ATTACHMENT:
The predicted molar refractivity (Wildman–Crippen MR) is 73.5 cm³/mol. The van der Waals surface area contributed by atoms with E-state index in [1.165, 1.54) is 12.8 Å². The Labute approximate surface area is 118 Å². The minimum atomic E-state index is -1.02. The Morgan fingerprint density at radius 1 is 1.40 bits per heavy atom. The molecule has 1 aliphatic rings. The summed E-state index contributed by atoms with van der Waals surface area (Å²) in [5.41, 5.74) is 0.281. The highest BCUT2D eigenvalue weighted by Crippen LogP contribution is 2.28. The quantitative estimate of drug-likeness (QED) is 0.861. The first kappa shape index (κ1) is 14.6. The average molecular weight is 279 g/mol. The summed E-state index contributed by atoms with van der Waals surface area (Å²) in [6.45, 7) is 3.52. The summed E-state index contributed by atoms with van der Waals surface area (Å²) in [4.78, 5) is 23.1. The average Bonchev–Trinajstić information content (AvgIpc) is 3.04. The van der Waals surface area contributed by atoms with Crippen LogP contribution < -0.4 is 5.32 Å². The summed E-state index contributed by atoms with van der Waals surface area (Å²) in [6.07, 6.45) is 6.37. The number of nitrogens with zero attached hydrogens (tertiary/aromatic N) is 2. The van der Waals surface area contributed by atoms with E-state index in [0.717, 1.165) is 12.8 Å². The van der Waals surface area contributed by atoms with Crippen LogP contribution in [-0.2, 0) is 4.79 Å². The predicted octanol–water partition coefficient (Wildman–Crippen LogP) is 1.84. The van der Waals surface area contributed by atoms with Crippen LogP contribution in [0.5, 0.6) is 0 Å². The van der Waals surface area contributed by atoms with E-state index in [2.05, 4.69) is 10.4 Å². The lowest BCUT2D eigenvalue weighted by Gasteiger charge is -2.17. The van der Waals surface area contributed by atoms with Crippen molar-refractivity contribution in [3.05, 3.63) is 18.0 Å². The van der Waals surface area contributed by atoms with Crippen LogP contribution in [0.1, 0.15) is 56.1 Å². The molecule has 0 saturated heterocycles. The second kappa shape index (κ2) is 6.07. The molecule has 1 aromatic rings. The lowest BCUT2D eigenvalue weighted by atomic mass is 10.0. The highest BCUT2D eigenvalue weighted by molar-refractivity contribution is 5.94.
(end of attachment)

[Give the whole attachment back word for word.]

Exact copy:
The predicted molar refractivity (Wildman–Crippen MR) is 73.5 cm³/mol. The van der Waals surface area contributed by atoms with E-state index in [1.165, 1.54) is 12.8 Å². The Labute approximate surface area is 118 Å². The minimum atomic E-state index is -1.02. The Morgan fingerprint density at radius 1 is 1.40 bits per heavy atom. The molecule has 1 aliphatic rings. The summed E-state index contributed by atoms with van der Waals surface area (Å²) in [5.41, 5.74) is 0.281. The highest BCUT2D eigenvalue weighted by Crippen LogP contribution is 2.28. The quantitative estimate of drug-likeness (QED) is 0.861. The first kappa shape index (κ1) is 14.6. The average molecular weight is 279 g/mol. The summed E-state index contributed by atoms with van der Waals surface area (Å²) in [6.45, 7) is 3.52. The summed E-state index contributed by atoms with van der Waals surface area (Å²) in [4.78, 5) is 23.1. The average Bonchev–Trinajstić information content (AvgIpc) is 3.04. The van der Waals surface area contributed by atoms with Crippen LogP contribution < -0.4 is 5.32 Å². The summed E-state index contributed by atoms with van der Waals surface area (Å²) in [6.07, 6.45) is 6.37. The number of nitrogens with zero attached hydrogens (tertiary/aromatic N) is 2. The van der Waals surface area contributed by atoms with E-state index in [0.717, 1.165) is 12.8 Å². The van der Waals surface area contributed by atoms with Crippen LogP contribution in [-0.2, 0) is 4.79 Å². The predicted octanol–water partition coefficient (Wildman–Crippen LogP) is 1.84. The van der Waals surface area contributed by atoms with Crippen LogP contribution in [0.5, 0.6) is 0 Å². The van der Waals surface area contributed by atoms with E-state index in [2.05, 4.69) is 10.4 Å². The lowest BCUT2D eigenvalue weighted by Gasteiger charge is -2.17. The van der Waals surface area contributed by atoms with Crippen molar-refractivity contribution in [3.05, 3.63) is 18.0 Å². The van der Waals surface area contributed by atoms with Crippen LogP contribution in [0.1, 0.15) is 56.1 Å². The molecule has 0 saturated heterocycles. The second kappa shape index (κ2) is 6.07. The molecule has 1 aromatic rings. The lowest BCUT2D eigenvalue weighted by atomic mass is 10.0. The highest BCUT2D eigenvalue weighted by molar-refractivity contribution is 5.94.